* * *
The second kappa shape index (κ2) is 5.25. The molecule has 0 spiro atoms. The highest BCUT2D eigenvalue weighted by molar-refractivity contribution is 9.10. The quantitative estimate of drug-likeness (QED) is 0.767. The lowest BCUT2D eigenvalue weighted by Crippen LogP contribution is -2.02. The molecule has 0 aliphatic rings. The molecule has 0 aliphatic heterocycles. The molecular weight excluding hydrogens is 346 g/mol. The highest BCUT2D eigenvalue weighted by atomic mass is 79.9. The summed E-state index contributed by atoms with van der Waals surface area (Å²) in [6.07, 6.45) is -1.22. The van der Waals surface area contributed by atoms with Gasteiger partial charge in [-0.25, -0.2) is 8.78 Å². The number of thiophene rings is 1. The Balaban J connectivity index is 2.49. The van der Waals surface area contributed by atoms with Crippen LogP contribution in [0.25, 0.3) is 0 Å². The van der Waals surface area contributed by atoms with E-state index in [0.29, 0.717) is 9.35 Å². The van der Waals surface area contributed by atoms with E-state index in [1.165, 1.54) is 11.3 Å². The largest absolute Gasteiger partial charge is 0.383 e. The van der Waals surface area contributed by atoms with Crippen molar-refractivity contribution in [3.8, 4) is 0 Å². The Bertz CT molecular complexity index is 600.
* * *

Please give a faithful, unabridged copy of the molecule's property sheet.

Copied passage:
The second kappa shape index (κ2) is 5.25. The molecule has 0 spiro atoms. The highest BCUT2D eigenvalue weighted by molar-refractivity contribution is 9.10. The quantitative estimate of drug-likeness (QED) is 0.767. The lowest BCUT2D eigenvalue weighted by Crippen LogP contribution is -2.02. The molecule has 0 aliphatic rings. The molecule has 0 aliphatic heterocycles. The molecular weight excluding hydrogens is 346 g/mol. The highest BCUT2D eigenvalue weighted by atomic mass is 79.9. The summed E-state index contributed by atoms with van der Waals surface area (Å²) in [6.07, 6.45) is -1.22. The van der Waals surface area contributed by atoms with Gasteiger partial charge in [-0.25, -0.2) is 8.78 Å². The number of thiophene rings is 1. The Balaban J connectivity index is 2.49. The van der Waals surface area contributed by atoms with Crippen LogP contribution in [0.25, 0.3) is 0 Å². The van der Waals surface area contributed by atoms with E-state index in [0.29, 0.717) is 9.35 Å². The van der Waals surface area contributed by atoms with E-state index in [1.165, 1.54) is 11.3 Å². The largest absolute Gasteiger partial charge is 0.383 e. The van der Waals surface area contributed by atoms with Crippen molar-refractivity contribution in [3.8, 4) is 0 Å². The Bertz CT molecular complexity index is 600.